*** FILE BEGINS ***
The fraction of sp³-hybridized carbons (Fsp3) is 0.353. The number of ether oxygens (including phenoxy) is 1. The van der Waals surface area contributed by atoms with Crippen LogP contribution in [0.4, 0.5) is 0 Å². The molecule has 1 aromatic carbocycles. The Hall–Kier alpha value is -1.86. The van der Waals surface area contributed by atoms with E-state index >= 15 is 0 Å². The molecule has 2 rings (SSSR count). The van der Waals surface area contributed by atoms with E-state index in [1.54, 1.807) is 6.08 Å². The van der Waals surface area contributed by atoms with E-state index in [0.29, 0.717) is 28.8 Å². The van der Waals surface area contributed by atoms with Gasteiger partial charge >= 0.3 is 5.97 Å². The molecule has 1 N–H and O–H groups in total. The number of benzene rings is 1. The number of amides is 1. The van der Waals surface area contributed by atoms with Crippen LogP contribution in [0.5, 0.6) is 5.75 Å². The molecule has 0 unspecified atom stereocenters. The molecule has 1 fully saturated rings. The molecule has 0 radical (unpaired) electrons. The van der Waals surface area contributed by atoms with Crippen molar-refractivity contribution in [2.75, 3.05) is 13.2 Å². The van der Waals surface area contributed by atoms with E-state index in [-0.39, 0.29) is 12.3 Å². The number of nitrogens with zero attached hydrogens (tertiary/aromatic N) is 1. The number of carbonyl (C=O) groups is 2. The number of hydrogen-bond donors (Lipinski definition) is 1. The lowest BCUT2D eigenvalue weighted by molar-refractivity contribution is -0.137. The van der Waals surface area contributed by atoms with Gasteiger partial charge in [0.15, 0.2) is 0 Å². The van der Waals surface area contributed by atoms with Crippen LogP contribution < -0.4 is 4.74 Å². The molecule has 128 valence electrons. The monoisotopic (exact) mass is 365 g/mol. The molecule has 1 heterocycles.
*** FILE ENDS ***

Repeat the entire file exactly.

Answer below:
The fraction of sp³-hybridized carbons (Fsp3) is 0.353. The number of ether oxygens (including phenoxy) is 1. The van der Waals surface area contributed by atoms with Crippen LogP contribution in [0.4, 0.5) is 0 Å². The molecule has 1 aromatic carbocycles. The Hall–Kier alpha value is -1.86. The van der Waals surface area contributed by atoms with E-state index >= 15 is 0 Å². The molecule has 2 rings (SSSR count). The van der Waals surface area contributed by atoms with E-state index in [1.54, 1.807) is 6.08 Å². The van der Waals surface area contributed by atoms with E-state index in [0.29, 0.717) is 28.8 Å². The van der Waals surface area contributed by atoms with Gasteiger partial charge >= 0.3 is 5.97 Å². The molecule has 1 N–H and O–H groups in total. The number of benzene rings is 1. The number of amides is 1. The van der Waals surface area contributed by atoms with Crippen LogP contribution in [0.5, 0.6) is 5.75 Å². The molecule has 0 unspecified atom stereocenters. The molecule has 1 fully saturated rings. The molecule has 0 radical (unpaired) electrons. The van der Waals surface area contributed by atoms with Crippen molar-refractivity contribution in [2.75, 3.05) is 13.2 Å². The van der Waals surface area contributed by atoms with E-state index in [-0.39, 0.29) is 12.3 Å². The number of nitrogens with zero attached hydrogens (tertiary/aromatic N) is 1. The number of carbonyl (C=O) groups is 2. The number of hydrogen-bond donors (Lipinski definition) is 1. The lowest BCUT2D eigenvalue weighted by molar-refractivity contribution is -0.137. The van der Waals surface area contributed by atoms with Gasteiger partial charge in [0.15, 0.2) is 0 Å². The van der Waals surface area contributed by atoms with Crippen LogP contribution < -0.4 is 4.74 Å². The molecule has 128 valence electrons. The monoisotopic (exact) mass is 365 g/mol. The molecule has 1 heterocycles.